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A couple of years ago, Zillow CEO Spencer Rascoff crowed that his biggest stockholding next to his Z shares was his personal stake in Facebook.
In a gushing Tweet storm, he carried on about Facebook’s glory. If he still holds FB shares, he has made out like a Powerball winner — the stock has increased about 10x in the last five years, a better return than his sizable stake in Z.
Oddly, Rascoff’s investment may be a hedge. Facebook is proving to be a formidable competitor for the Seattle real estate search portal. While the two have a partnership allowing Zillow customers to buy ads on Facebook, describing the portal and the social network as friends is like saying President Trump and “rocket man” Kim Jong-un don’t want to annihilate one another.
Facebook, a virtual utility, is grabbing real estate ad dollars at a fast and furious pace. It has become an intricate multi-purpose real estate platform — from replacing old-school brokerage intranets with secret FB groups to publishing local real estate listings next to intimate conversations among friends.
Facebook has become an upstream alternative to Zillow.
Think about it. People go to Zillow to look for houses, whereas Facebook users are engaged all day and all night. Real estate agents on FB can draw in consumers and build relationships before they take that intentional step of looking for a house. That is the holy grail for agents.
Fifty-three percent of agents and brokers buy social media ads, according to a new report by research firm Borrell Associates. They are more likely to buy ads on social media than on listing portals, appearing to mark a significant shift in real estate marketing, concludes the study.
If for a minute you think Zillow is taking over the world quite easily, think again. They too face the “innovator’s dilemma” as Facebook, Google, Opendoor and Nextdoor line up to knock off the big real estate dog that has roamed the property streets unleashed for more than 10 years.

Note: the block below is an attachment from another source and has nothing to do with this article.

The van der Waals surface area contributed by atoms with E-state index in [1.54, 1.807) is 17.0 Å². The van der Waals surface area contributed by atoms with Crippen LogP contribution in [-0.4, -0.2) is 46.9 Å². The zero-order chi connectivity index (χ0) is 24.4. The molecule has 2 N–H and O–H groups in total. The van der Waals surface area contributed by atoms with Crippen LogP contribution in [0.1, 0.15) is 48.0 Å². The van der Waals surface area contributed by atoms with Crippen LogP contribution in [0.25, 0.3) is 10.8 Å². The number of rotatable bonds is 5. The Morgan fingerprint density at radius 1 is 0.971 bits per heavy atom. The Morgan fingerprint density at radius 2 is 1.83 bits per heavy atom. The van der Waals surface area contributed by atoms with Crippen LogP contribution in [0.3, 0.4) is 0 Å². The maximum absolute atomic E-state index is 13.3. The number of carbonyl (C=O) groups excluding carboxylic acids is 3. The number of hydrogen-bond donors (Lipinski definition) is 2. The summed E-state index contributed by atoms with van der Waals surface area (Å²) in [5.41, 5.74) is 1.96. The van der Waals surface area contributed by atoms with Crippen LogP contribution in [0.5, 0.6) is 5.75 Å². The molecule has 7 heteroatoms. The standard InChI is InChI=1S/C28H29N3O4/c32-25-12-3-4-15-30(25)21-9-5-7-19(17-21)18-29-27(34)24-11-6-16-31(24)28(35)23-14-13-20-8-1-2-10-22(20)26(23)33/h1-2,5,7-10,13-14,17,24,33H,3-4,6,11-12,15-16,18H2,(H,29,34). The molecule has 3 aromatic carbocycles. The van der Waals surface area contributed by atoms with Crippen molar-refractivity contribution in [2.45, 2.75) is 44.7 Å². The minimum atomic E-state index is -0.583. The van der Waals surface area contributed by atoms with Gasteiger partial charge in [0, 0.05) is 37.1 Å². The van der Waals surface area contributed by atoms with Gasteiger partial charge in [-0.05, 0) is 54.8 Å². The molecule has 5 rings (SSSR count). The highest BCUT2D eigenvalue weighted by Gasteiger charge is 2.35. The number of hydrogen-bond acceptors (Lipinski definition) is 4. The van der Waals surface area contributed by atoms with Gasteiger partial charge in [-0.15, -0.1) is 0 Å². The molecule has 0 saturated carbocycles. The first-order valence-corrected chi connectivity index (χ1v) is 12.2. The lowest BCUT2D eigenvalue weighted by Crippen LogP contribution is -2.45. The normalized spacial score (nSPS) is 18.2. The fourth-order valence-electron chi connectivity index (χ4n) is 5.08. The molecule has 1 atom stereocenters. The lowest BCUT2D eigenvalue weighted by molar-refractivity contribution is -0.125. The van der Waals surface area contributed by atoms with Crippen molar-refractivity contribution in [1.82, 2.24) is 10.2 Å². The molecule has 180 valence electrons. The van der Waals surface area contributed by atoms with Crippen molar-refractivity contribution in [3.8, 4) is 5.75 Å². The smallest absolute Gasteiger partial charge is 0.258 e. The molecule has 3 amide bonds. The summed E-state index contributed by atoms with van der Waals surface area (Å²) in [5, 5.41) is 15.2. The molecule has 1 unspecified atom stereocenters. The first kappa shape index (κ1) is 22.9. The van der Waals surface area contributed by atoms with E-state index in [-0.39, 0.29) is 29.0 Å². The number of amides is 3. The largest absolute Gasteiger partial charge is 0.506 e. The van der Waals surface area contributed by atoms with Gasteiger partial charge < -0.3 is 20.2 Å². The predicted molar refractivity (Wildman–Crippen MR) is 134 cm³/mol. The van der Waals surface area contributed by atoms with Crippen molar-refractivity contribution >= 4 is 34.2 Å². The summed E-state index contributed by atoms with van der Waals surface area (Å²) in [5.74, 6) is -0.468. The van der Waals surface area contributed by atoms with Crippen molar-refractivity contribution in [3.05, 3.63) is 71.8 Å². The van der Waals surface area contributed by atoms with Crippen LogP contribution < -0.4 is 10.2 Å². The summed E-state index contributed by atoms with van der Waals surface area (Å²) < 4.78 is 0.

Nextdoor is like Facebook. The digital neighborhood app, which tracks crime and community goings on, is also upstream from Zillow. People hang out there without the intention of looking for houses. Agents are beginning to use the app to build relationships with neighbors who become customers later on.
And like Facebook, it is now taking direct aim at real estate ad dollars.
Covering more than 100,000 U.S. neighborhoods, the private social media network is rolling out a listing search tool that allows agents to buy ads on the site in a handful of markets. It is testing its new real estate program in the San Francisco Bay Area, San Diego, Portland, Phoenix, greater Atlanta and the Dallas-Fort Worth area. The company has raised over $210 million and has been valued at $1.1 billion.
Then there is Opendoor.
Zillow was transparent about the Opendoor threat when it launched its competing Instant Offers product last May, which opened up its platform to Wall Street investors who want to do a quick purchase of a home.
The success of the Instant Offers “test” is fuzzy because Zillow has held back details of the initiative.
But Zillow Chief Business Officer Greg Schwartz has been clear about the company’s fears and intentions.
The company line is that the search portal was coming to the aid of homesellers who are anxious about the uncertain process of selling a house.
But Schwartz also privately concedes that the search portal was riled over Opendoor’s early success. Fearing the innovator’s dilemma, Zillow scrambled to put a competing product into the market.
Suddenly, the Seattle company is threatened on multiple fronts. Like Germany in World War II, it is fighting radical business models like Opendoor, OfferPad and Knock on one border. From the other front, it faces nasty competition from killer ad models like Nextdoor, Google and Facebook.
This dicey situation has forced the portal to choose how disruptive it is willing to become. To compete with Opendoor, Zillow’s play-it-safe ad model doesn’t cut it. Its Instant Offers product, offering both investors and agents a shot at homeseller listings, was its somewhat-awkward attempt to keep its core advertisers happy as it waded into a business model that could blow up everything sacred to the industry.
Can Zillow have it both ways? Probably not.